A pensioner has died after a head-on smash on a rural Aberdeenshire road near Turriff.
The 77-year-old man was killed yesterday morning when he lost control of his blue Renault Clio and careered into the path of an oncoming van.
It was the second fatal accident in Aberdeenshire in under 24 hours. A 41-year-old man and a 43-year-old woman were killed in a crash on the A980 Banchory to Torphins road near Glassel the previous evening.
The accident happened just before 11am on the B9105 Turriff to Fintray road.
The route, about four miles from Turriff, was closed for several hours while forensic officers and crash investigation teams tried to piece together what had happened.
Police said the victim’s family, who are from the Turriff area, had been informed.
The pensioner had been travelling towards his home town when the crash happened at a sharp bend in the road.
The 28-year-old male driver of the red Mercedes Sprinter van, who had been heading in the direction of Fraserburgh, escaped injury.
The crash took place as Aberdeenshire councillors met to discuss the latest strategy to improve safety on the nearby A947 Aberdeen-Banff road.
The local authority agreed to launch the second part of a long-standing action plan aimed at reducing the high number of serious accidents along the 38-mile route, a notorious accident blackspot.
Speaking at the scene of yesterday’s crash, Inspector Ewan Innes of the police’s roads department, said: “It’s difficult at this stage to say what happened.
“Somehow, the Clio has ended up on the wrong side of the road and it has been involved in a collision with the van.
“We do have an independent witness to this accident and we will be taking a statement from them in due course.”
He said the road would have been wet at the time of the crash, adding: “We are appealing for anyone who saw this, or who has any information that could help our enquiries, to get in touch.”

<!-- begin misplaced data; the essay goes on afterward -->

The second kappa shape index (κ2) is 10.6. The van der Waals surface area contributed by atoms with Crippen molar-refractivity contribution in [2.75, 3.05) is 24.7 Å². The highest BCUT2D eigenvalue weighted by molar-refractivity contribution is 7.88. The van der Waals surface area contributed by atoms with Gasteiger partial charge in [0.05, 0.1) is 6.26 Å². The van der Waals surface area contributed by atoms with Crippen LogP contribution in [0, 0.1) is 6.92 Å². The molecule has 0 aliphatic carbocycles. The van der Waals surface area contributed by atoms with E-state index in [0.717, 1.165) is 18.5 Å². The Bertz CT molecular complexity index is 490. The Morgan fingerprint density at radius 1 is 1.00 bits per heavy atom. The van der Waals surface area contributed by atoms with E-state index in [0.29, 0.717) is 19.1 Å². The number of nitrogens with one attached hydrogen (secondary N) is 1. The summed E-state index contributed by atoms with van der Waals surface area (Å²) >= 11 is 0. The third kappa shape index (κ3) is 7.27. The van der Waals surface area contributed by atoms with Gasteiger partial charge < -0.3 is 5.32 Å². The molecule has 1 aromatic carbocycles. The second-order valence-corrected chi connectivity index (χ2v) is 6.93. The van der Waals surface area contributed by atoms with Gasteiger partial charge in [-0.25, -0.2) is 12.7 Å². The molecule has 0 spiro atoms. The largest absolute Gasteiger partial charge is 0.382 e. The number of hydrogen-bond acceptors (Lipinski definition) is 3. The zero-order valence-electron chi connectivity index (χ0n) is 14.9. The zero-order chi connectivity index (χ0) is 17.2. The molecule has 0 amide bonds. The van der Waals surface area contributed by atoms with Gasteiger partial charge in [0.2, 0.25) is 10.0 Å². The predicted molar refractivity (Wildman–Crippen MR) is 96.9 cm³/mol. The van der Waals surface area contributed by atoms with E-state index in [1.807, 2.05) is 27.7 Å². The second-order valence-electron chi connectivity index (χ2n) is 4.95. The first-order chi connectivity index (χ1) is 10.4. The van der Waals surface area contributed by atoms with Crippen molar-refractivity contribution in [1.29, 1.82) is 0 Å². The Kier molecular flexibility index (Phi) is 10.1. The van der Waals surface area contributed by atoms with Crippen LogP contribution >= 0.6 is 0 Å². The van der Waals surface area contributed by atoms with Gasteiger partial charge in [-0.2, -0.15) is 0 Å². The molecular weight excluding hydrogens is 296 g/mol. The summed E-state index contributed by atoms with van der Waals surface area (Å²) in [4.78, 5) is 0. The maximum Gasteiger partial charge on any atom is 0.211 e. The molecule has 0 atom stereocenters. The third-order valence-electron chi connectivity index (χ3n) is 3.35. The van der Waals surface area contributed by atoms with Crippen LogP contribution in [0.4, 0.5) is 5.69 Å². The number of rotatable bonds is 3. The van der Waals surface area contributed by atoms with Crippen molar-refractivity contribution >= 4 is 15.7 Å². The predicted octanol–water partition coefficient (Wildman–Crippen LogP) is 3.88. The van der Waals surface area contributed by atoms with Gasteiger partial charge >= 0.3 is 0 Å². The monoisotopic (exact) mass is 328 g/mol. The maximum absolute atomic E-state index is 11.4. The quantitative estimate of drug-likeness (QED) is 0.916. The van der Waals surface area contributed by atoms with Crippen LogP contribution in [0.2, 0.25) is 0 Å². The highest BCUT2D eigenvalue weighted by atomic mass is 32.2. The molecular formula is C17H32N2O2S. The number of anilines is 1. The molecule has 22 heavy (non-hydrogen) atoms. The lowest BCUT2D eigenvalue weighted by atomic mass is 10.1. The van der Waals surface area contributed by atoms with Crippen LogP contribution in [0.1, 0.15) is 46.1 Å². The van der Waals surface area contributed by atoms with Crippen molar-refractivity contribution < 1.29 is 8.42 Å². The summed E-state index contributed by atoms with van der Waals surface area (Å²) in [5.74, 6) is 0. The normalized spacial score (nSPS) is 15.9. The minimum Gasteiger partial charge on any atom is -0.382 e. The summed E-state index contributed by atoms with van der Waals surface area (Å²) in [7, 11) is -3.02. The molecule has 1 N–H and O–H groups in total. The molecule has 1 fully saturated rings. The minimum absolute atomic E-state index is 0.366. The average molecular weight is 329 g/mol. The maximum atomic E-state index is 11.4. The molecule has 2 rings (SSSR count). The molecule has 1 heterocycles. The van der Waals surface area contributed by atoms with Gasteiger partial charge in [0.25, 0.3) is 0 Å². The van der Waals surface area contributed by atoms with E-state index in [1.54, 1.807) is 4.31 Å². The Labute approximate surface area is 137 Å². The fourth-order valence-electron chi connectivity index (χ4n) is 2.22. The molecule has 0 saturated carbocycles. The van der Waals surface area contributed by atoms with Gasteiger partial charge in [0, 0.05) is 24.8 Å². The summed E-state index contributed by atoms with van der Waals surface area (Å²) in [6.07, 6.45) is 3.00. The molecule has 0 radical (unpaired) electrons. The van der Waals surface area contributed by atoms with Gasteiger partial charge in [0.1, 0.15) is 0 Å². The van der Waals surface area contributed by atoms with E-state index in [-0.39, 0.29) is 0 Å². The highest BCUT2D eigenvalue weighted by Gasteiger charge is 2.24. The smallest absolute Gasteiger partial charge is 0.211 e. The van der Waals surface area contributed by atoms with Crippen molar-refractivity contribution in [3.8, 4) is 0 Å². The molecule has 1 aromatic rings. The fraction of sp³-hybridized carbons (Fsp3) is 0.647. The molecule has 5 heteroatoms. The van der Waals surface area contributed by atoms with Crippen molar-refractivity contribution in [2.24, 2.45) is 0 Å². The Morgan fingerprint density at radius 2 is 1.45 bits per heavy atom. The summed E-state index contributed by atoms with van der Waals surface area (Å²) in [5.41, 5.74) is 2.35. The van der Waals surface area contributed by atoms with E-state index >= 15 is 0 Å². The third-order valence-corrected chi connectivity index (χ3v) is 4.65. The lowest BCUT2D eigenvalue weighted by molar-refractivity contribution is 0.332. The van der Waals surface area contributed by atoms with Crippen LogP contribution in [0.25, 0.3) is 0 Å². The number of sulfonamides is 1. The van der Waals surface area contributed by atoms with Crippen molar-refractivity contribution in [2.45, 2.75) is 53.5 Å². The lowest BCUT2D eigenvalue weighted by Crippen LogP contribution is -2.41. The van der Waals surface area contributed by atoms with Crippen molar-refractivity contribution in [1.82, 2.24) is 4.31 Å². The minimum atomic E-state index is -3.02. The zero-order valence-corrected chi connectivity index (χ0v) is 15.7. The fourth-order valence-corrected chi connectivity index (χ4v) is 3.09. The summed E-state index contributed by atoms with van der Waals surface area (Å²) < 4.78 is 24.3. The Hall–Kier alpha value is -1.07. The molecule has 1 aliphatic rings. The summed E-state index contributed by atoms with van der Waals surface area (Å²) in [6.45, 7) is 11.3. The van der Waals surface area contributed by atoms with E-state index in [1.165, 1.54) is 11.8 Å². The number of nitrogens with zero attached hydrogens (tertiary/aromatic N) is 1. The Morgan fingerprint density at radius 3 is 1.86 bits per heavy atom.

While officers were investigating the incident, efforts to improve the A947 – one of Scotland’s – deadliest roads continued as Aberdeenshire Councillors agreed a long-term strategy.
New figures show the rate of fatal accidents on the Aberdeen to Banff route is close to 50% higher than the national average.
The 38-mile-long stretch of carriageway which winds its way through the villages of Turriff, Fyvie and Oldmeldrum has been the scene of 16 fatal smashes in the last seven years.
Now members of the local authority’s infrastructure services committee have agreed to draw up a long-term plan for how the road can be made safer.
Studies have shown most accidents were the result of wet surfaces and excessive speed but many safety campaigners believe frustration is the greatest danger.
Several accidents have been caused when frustrated drivers found themselves stuck behind articulated lorries or farm vehicles, with no room to overtake.
However the idea of passing places, to encourage truck and tractor drivers to pull off the road to allow others past, has not proved popular.
Banff and District SNP councillor John Coxhas spent more than 20 years campaigning for a safer A947.
He said: “I move along that route all the time and rarely do I see vehicles using passing places.
“Heavy vehicles move in convoys and they aren’t going to stop at single passing places. The road needs passing lanes and route improvements at accident blackspots.”
Councillor Cox, who sits on the infrastructure services committee, added: “At the end of the day a strategic report doesn’t change the road – that needs funding and investment.”